Never Have I Ever Surprised Me With Its Compelling Mother-Daughter Story
Mindy Kaling’s projects have always been hit-or-miss for me, but when I saw the trailer for the raunchy teen comedy Never Have I Ever, I was intrigued. Little did I expect it to be an emotional roller coaster that left me bawling on my futon after the first ten episodes.
The show transports us to the emotional minefield that is Devi Vishwakumar (Maitreyi Ramakrishnan), a 15-year-old Indian American high school girl in Sherman Oaks, California. After the death of her father and suffering a traumatic first year of high school, Devi and her friends Eleanor (Ramona Young) and Fabiola (Lee Rodriguez) seek to reinvent themselves. While the trailer does focus on Devi’s teen lust for school heartthrob Paxton Hall-Yoshida (Paxton Hall-Yoshida), the real meat of the series is Devi’s grief over the death of her father eight months ago and the subsequent breakdown of her relationship with her mother.
Poorna Jagannathan, who plays Nalini Vishwakumar, Devi’s mother, is truly fantastic. Her relationship with Devi is a complicated mixture of overprotective and loving at first, and while the core remains loving as Devi fails to deal with her own grief, Nalini follows in kind, and their failure to communicate causes their love to be shadowed by the exhaustion of having lost a loved one.
Mohan Venkatesan (Sendhil Ramamurthy) cast a big shadow over their lives. He was able to be the bridge between Nalini’s traditional expectations and Devi’s American upbringing. When they failed to understand each other, he would be there to pick up the pieces.
We get scenes of Devi with her therapist, who is played by the Niecy Nash, and in typical Brown girl, first-generation fashion, Devi refuses to really allow herself to address the loss of her father. His death was so traumatic that it caused her to lose the use of her legs for three months, but she won’t talk about it. But Nalini is no better; she says therapy is for “white people” initially, but after giving in to the ceramics, we realize that she has been struggling to hold everything together.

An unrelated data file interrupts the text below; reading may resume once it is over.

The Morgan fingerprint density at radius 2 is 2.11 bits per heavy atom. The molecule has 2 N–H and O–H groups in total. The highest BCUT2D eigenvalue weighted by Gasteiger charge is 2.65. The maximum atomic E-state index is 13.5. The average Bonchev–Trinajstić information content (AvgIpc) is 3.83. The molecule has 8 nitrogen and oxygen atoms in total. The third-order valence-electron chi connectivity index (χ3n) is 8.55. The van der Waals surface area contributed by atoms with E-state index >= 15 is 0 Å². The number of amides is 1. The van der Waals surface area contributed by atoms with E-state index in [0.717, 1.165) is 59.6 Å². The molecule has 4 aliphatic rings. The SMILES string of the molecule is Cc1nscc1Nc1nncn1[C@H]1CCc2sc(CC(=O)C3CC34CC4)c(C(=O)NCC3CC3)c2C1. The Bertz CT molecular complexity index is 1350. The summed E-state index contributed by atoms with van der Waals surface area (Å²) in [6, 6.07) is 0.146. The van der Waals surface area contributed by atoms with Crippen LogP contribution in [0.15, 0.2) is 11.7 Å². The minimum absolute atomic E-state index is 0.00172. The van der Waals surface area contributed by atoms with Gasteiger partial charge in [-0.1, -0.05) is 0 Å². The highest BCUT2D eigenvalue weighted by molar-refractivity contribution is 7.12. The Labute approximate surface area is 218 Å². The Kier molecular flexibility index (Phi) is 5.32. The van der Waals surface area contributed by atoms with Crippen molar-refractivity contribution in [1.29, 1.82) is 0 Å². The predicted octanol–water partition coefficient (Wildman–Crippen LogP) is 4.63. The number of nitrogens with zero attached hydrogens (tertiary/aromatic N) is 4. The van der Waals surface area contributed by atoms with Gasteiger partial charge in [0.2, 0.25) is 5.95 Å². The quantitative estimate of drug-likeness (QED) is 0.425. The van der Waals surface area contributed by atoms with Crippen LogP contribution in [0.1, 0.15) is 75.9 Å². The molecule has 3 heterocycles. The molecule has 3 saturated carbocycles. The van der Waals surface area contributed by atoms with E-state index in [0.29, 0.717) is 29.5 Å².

The fight between the two in the penultimate episode made my heart ache. I’m old enough to understand Nalini’s devastation at feeling like she’s losing her daughter, but I can also very much relate to the teenage feeling of thinking your parent doesn’t actually love you. It doesn’t help that Devi’s beautiful cousin Kamala is there, only making Devi feel more lacking in her Indian-ness.
In a lot of works about first-generation women and their parents, there is usually more of a focus on the father-daughter relationship. I think of Bend it Like Beckham, one of the most successful South Asian films, and in that film, the mother is sort of reduced to a stereotype, and it is her father, the one who also relates a bit more to his Anglo-Indian daughter, who gets more of a focus. By allowing Nalini, the slightly more traditional parent, to be the one who is alive and trying to raise Devi, you get a much more compelling story.
Never Have I Ever isn’t perfect. It still has some weird fat and ableist jokes that feel awkward in a mostly self-aware series, but I think it really has helped to expand the landscape of what South Asian media representation looks like, especially, by allowing Devi and her mother to break apart, come back together, and love each other, even when it hurts.
Never Have I Ever is now streaming on Netflix!
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